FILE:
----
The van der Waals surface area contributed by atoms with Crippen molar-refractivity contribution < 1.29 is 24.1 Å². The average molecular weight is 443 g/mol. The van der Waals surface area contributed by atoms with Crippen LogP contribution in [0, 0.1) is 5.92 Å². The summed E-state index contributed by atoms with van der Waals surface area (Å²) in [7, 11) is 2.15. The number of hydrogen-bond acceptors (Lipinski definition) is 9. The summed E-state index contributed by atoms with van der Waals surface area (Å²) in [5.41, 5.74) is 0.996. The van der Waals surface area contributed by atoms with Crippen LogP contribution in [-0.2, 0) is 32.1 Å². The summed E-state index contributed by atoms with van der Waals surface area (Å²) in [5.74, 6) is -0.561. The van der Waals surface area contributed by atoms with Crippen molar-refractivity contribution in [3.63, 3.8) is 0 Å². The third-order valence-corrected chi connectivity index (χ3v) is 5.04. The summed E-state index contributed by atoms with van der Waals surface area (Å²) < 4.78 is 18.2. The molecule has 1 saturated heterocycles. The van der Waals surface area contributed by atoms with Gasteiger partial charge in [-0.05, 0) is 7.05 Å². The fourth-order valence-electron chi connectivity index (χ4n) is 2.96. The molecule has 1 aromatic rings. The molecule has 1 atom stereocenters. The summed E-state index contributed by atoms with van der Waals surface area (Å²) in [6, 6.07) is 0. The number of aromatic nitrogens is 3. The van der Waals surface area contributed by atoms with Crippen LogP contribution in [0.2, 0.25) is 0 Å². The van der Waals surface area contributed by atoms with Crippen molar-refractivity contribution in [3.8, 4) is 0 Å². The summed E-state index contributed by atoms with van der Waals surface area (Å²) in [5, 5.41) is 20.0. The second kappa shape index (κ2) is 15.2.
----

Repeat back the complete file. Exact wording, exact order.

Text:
The van der Waals surface area contributed by atoms with Crippen molar-refractivity contribution < 1.29 is 24.1 Å². The average molecular weight is 443 g/mol. The van der Waals surface area contributed by atoms with Crippen LogP contribution in [0, 0.1) is 5.92 Å². The summed E-state index contributed by atoms with van der Waals surface area (Å²) in [7, 11) is 2.15. The number of hydrogen-bond acceptors (Lipinski definition) is 9. The summed E-state index contributed by atoms with van der Waals surface area (Å²) in [5.41, 5.74) is 0.996. The van der Waals surface area contributed by atoms with Crippen LogP contribution in [-0.2, 0) is 32.1 Å². The summed E-state index contributed by atoms with van der Waals surface area (Å²) in [5.74, 6) is -0.561. The van der Waals surface area contributed by atoms with Crippen molar-refractivity contribution in [3.63, 3.8) is 0 Å². The third-order valence-corrected chi connectivity index (χ3v) is 5.04. The summed E-state index contributed by atoms with van der Waals surface area (Å²) < 4.78 is 18.2. The molecule has 1 saturated heterocycles. The van der Waals surface area contributed by atoms with Gasteiger partial charge in [-0.05, 0) is 7.05 Å². The fourth-order valence-electron chi connectivity index (χ4n) is 2.96. The molecule has 1 aromatic rings. The molecule has 1 atom stereocenters. The summed E-state index contributed by atoms with van der Waals surface area (Å²) in [6, 6.07) is 0. The number of aromatic nitrogens is 3. The van der Waals surface area contributed by atoms with Crippen LogP contribution in [0.2, 0.25) is 0 Å². The van der Waals surface area contributed by atoms with Crippen molar-refractivity contribution in [3.8, 4) is 0 Å². The summed E-state index contributed by atoms with van der Waals surface area (Å²) in [5, 5.41) is 20.0. The second kappa shape index (κ2) is 15.2.